Rather representative of this section. Rolling hills, high speed and easy curves. From here, you eventually hit Las Virgenes Rd/Malibu Canyon Rd. At this intersection there is often a hot dog stand. You may find this rather awesome after riding this far. I did, that is for sure.

Once you turn left onto Las Virgenes, the traffic gets much heavier:

From 2010-06-06 – Santa Monica Mountains Cycling – Tuna Canyon, Fernwood, Saddle Peak, Corral Canyon

Fog creeps in over the mountains at the intersection with Piuma Rd (a famous climb in the area):

From 2010-06-06 – Santa Monica Mountains Cycling – Tuna Canyon, Fernwood, Saddle Peak, Corral Canyon

The tunnel you pass through along the way:

From 2010-06-06 – Santa Monica Mountains Cycling – Tuna Canyon, Fernwood, Saddle Peak, Corral Canyon

Malibu Canyon is actually quite scenic..would be an incredible ride if not for the cars:

From 2010-06-06 – Santa Monica Mountains Cycling – Tuna Canyon, Fernwood, Saddle Peak, Corral Canyon

Descending to the bottom and you hit Pepperdine:

From 2010-06-06 – Santa Monica Mountains Cycling – Tuna Canyon, Fernwood, Saddle Peak, Corral Canyon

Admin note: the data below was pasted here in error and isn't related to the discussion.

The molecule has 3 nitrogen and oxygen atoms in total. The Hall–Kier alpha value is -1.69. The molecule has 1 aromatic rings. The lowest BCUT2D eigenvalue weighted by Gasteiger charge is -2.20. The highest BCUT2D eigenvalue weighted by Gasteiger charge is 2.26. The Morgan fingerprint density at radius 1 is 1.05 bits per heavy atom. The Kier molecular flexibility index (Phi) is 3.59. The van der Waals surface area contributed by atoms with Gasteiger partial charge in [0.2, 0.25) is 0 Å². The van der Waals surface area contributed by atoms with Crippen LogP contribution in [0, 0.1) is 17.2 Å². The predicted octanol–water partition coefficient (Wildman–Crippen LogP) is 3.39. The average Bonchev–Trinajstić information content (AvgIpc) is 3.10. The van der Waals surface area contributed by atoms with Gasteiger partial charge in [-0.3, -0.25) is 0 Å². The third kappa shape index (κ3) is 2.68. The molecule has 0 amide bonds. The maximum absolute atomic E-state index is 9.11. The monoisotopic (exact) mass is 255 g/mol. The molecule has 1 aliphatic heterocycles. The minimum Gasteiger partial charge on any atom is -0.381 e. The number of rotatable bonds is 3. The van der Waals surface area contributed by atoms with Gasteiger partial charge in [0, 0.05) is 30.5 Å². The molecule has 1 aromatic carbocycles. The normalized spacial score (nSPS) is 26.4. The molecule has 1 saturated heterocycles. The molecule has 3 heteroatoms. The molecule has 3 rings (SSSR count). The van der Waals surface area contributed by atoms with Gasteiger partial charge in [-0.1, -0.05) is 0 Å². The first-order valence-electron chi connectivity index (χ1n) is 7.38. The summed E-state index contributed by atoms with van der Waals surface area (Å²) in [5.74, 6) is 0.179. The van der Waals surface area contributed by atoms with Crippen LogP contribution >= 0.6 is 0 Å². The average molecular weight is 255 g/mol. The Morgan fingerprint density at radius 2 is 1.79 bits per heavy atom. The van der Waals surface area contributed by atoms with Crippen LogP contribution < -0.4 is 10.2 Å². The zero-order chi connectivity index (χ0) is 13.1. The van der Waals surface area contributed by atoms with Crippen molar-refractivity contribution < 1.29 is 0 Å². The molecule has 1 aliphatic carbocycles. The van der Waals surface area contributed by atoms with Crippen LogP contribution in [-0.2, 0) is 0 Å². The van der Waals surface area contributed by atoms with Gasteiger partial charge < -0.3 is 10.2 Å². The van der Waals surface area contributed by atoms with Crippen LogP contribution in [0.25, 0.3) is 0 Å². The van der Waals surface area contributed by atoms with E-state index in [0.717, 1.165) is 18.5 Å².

From 2010-06-06 – Santa Monica Mountains Cycling – Tuna Canyon, Fernwood, Saddle Peak, Corral Canyon

Yeah, it got foggy. And it was only to get worse…

Heading west on PCH, you hit Corral Canyon Rd in just a couple of miles. After a brief flat section, you cross a creek and round a bend and start climbing:

From 2010-06-06 – Santa Monica Mountains Cycling – Tuna Canyon, Fernwood, Saddle Peak, Corral Canyon

Ok, not so bad. Not that steep. But, as you continue climbing, you see that the grade only increases:

From 2010-06-06 – Santa Monica Mountains Cycling – Tuna Canyon, Fernwood, Saddle Peak, Corral Canyon
From 2010-06-06 – Santa Monica Mountains Cycling – Tuna Canyon, Fernwood, Saddle Peak, Corral Canyon

Climbing up and up into the fog:

From 2010-06-06 – Santa Monica Mountains Cycling – Tuna Canyon, Fernwood, Saddle Peak, Corral Canyon
From 2010-06-06 – Santa Monica Mountains Cycling – Tuna Canyon, Fernwood, Saddle Peak, Corral Canyon

These pictures do absolutely no justice to the grade.

One of the steep switchbacks (sorry for the sucky stitching on the panorama):

From 2010-06-06 – Santa Monica Mountains Cycling – Tuna Canyon, Fernwood, Saddle Peak, Corral Canyon

The first community you come upon:

From 2010-06-06 – Santa Monica Mountains Cycling – Tuna Canyon, Fernwood, Saddle Peak, Corral Canyon

Some more steep stuff right above that:

From 2010-06-06 – Santa Monica Mountains Cycling – Tuna Canyon, Fernwood, Saddle Peak, Corral Canyon

Cool spot for a house:

From 2010-06-06 – Santa Monica Mountains Cycling – Tuna Canyon, Fernwood, Saddle Peak, Corral Canyon

At this point, sadly, I had to turn around. It was getting dark and I still had over 10 miles of riding left to get back to my car. The road itself goes up further (and steeply as well I believe). That said, it seems that it is this first section that is known as the tough climbing section, so I am glad I got to tackle it.